Another crack found in the Katama

Spare engines, new buses approved, and report requested on new legislation.

The MV Katama was sidelined briefly on Monday. -MV Times

Updated Feb. 16

The Steamship Authority board learned on Tuesday that the freight ferry Katama was forced to go into what was described as “emergency drydocking” due to a hull crack. The vessel also suffered a hull crack last winter, however, SSA director of marine operations Mark Amundsen said the only real similarity between the two failures is that they appear to stem from the age of the vessel, which is 40 years.

Amundsen said when a loss of “jacket water” was discovered in one of the Katama’s generators, the ferry was sidelined and taken to the SSA Fairhaven facility for examination. Following a dye test a problem associated with a channel cooler was found — a crack near a watertight bulkhead. Amundsen emphasized it was coolant that was leaking.  

“The actual crack was not exterior to the vessel,” he said. He added there was no danger of the crack “propagating.”

Amundsen said the U.S. Coast Guard was informed that the Katama was taken to Thames Shipyard in Connecticut for emergency work. That work has been done, he said, and the ferry is expected to leave drydock Feb. 16. 

The crack was discovered Jan. 27, according to SSA spokesman Sean Driscoll.

The SSA dealt with a crack in the Katama last year as well. On Jan. 27, 2021, water was discovered in the engine room of the ferry and soon led to the discovery of small fissure seeping seawater. It was temporarily sealed with epoxy and later fixed at Thames Shipyard. 

When asked by The Times if there was a connection between the two cracks, Amundsen said the previous one was “located further aft” and was “associated with wastage in the shell plating which allowed it to flex and to crack. So the two are different, however they do have to do with the 40 year old age of the vessel.”

The Katama, and conversation about the purchase of an $848,510 spare engine for the Iyanough and a $500,430 spare engine for the Woods Hole, ultimately led to discussions about the prognosis and green convertibility of the ferry fleet.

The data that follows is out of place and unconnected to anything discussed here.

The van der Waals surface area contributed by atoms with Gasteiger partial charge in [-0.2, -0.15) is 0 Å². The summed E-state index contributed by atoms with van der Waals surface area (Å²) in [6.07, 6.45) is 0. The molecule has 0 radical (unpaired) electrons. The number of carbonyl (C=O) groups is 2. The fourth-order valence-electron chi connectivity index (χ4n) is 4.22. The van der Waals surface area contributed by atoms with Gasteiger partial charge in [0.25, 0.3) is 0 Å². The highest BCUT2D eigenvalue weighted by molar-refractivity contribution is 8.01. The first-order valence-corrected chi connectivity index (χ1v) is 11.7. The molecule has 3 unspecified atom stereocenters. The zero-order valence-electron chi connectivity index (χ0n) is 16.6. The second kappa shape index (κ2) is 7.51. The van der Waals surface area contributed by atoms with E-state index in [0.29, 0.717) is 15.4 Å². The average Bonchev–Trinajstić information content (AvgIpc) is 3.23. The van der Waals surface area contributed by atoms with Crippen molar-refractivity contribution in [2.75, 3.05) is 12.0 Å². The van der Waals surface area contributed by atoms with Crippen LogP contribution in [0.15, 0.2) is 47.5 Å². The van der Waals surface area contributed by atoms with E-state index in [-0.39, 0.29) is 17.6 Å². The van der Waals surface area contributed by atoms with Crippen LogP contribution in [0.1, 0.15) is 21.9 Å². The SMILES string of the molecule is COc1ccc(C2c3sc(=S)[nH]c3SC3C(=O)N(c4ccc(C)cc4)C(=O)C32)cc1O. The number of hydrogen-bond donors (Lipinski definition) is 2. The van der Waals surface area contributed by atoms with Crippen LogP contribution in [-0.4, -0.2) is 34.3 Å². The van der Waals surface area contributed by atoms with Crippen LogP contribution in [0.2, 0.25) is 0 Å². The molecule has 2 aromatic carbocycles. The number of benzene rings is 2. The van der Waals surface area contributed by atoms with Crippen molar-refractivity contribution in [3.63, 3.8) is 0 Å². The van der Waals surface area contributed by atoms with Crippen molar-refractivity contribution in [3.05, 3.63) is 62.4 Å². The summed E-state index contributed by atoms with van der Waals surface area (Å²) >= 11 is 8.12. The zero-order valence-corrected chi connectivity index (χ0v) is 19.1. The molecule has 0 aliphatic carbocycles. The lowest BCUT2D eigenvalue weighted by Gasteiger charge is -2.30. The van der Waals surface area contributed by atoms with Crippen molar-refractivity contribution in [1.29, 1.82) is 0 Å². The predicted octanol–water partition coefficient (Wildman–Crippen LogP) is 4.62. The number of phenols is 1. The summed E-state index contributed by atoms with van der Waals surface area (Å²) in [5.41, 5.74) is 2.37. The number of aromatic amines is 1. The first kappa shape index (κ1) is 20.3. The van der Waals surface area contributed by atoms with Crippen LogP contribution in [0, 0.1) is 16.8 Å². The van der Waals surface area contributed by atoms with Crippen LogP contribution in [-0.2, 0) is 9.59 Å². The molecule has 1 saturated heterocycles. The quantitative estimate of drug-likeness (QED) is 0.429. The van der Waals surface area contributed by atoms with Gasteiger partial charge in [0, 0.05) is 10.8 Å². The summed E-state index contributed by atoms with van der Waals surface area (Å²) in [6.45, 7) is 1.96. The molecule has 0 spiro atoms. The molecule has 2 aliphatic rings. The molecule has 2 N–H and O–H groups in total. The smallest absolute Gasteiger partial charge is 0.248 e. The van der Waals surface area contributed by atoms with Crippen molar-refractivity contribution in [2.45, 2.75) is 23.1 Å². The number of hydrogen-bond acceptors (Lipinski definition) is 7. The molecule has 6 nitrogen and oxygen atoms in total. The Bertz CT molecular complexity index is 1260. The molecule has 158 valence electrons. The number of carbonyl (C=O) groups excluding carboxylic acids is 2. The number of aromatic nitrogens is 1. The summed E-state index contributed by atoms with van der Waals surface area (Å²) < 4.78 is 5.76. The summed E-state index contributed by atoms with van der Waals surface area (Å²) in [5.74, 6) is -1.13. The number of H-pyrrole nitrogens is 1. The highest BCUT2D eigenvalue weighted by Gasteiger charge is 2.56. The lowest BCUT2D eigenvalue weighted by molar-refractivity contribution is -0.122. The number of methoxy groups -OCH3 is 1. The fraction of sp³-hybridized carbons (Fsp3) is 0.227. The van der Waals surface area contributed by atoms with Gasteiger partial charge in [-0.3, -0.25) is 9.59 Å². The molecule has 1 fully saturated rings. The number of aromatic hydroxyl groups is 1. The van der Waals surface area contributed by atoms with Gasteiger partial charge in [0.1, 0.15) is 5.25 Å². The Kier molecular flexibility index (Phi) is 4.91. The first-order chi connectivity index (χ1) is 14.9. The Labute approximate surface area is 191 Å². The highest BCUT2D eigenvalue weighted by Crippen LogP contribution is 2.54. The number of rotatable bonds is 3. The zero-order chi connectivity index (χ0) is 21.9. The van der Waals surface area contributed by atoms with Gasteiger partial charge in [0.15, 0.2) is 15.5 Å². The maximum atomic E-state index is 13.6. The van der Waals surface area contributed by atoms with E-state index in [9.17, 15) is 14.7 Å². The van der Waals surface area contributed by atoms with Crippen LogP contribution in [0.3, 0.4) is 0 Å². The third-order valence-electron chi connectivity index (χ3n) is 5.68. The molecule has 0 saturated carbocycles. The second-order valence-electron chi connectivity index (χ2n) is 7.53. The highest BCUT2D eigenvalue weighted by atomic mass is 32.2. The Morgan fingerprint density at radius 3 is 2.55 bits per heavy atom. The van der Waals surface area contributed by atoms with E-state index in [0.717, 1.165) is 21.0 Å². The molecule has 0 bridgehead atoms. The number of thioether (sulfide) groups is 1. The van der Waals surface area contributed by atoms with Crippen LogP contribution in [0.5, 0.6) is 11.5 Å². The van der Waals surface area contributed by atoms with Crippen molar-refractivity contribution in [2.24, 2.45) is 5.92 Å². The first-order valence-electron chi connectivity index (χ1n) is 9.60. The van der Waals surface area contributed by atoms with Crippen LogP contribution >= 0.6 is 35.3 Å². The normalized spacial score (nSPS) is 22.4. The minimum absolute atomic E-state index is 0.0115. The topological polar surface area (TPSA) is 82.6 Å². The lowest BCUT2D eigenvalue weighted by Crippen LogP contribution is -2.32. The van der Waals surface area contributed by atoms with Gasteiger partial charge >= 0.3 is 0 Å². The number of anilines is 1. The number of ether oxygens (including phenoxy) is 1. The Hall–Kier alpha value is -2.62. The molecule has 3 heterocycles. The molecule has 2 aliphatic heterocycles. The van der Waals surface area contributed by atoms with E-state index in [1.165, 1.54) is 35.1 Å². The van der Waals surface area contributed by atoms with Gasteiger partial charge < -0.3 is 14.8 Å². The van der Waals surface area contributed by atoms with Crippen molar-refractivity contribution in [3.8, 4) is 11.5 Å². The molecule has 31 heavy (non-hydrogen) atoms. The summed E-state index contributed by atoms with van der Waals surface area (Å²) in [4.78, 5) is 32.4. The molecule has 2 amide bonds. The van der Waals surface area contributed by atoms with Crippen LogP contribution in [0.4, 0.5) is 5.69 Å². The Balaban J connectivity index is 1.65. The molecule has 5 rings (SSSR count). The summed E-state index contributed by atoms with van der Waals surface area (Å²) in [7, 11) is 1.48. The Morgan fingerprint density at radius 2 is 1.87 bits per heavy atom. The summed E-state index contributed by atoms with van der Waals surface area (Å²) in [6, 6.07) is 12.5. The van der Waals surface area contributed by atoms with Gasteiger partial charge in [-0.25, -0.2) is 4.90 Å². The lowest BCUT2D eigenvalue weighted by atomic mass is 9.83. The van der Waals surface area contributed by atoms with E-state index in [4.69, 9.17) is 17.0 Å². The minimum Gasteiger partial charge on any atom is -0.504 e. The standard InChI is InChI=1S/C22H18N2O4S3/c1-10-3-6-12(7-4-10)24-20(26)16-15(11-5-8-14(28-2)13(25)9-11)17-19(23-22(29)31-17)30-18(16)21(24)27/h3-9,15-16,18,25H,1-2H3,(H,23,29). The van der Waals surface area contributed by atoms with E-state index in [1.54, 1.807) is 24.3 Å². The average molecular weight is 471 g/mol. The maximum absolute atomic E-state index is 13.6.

Davis pointed out at various points in the meeting that both a report based on a useful life survey of the fleet and a report on alternative propulsion systems (hybrid, electric) were anticipated in the coming months. Amundsen said he began his own evaluation of the vessels as soon as he took his job at the ferry line. 

“When I took over engineering and maintenance two years ago, I began what is called an enhanced audio-gauging survey where we take many thousands of gauging points to develop corrosion patterns.”  

That audio-gauging survey helped develop what Amundsen described as “pecking order of where we need to go” regarding maintenance. However he did not elaborate on what that pecking order was. 

Falmouth board member Peter Jeffrey asked what were “the boats within the fleet that we’d look most likely to repower or replace?’

Davis said the Woods Hole is being looked at as one of the most likely candidates for a propulsion upgrade.

“But there are a number of concerns in terms of battery storage and how that would impact the draft of the vessel or any of our vessels — the weight of the batteries.”

Davis said the Woods Whole spends more than half the year going between Nantucket and Hyannis. If it were converted into an electric vessel, he said, the batteries would alter the draft of the ferry and likely make it unsuitable for the 10 foot six inch maximum in Hyannis harbor. While a totally electric conversion may not be possible, he said, “there may be some sort of limited hybrid capabilities.”

He also said the Island Home is a candidate for a propulsion upgrade — it being the other ferry with the fewest number of years in service. 

“From what little I know about conversions, I think probably the purchase of a whole new vessel designed around, you know, the hybrid engine would be more economically feasible than trying to convert what we have,” Hyannis board member Robert Jones said. “I don’t know that for sure but there’s a lot of technology that is not ready yet in my opinion and it would be years before I think we’ll be seeing any type of electric propulsion on our vessels. Not as though we don’t want it. We can’t afford it. The conversions they’re doing out there in Washington State are ungodly expensive. Their actual benefit is only about 50 percent of the carbon footprint because they’re hybrids. They use both. It’s a big issue.”

The Times wasn’t able to immediately corroborate Jones’ assertions about the Washington State Ferries conversion efficiency.

Jeffrey asked if buying spare engines for the Iyanough or the Woods Hole might impact when the SSA converts to hybrids or electric. 

Davis said upgrading the Iyanough to a greener engine would likely involve a “pretty substantial overhaul of the hull form.” Furthermore it would likely reduce the vessel’s engines from four to two in order to make room for the necessary machinery and equipment.

Amundsen said the Woods Hole spare engine would be a timesaver.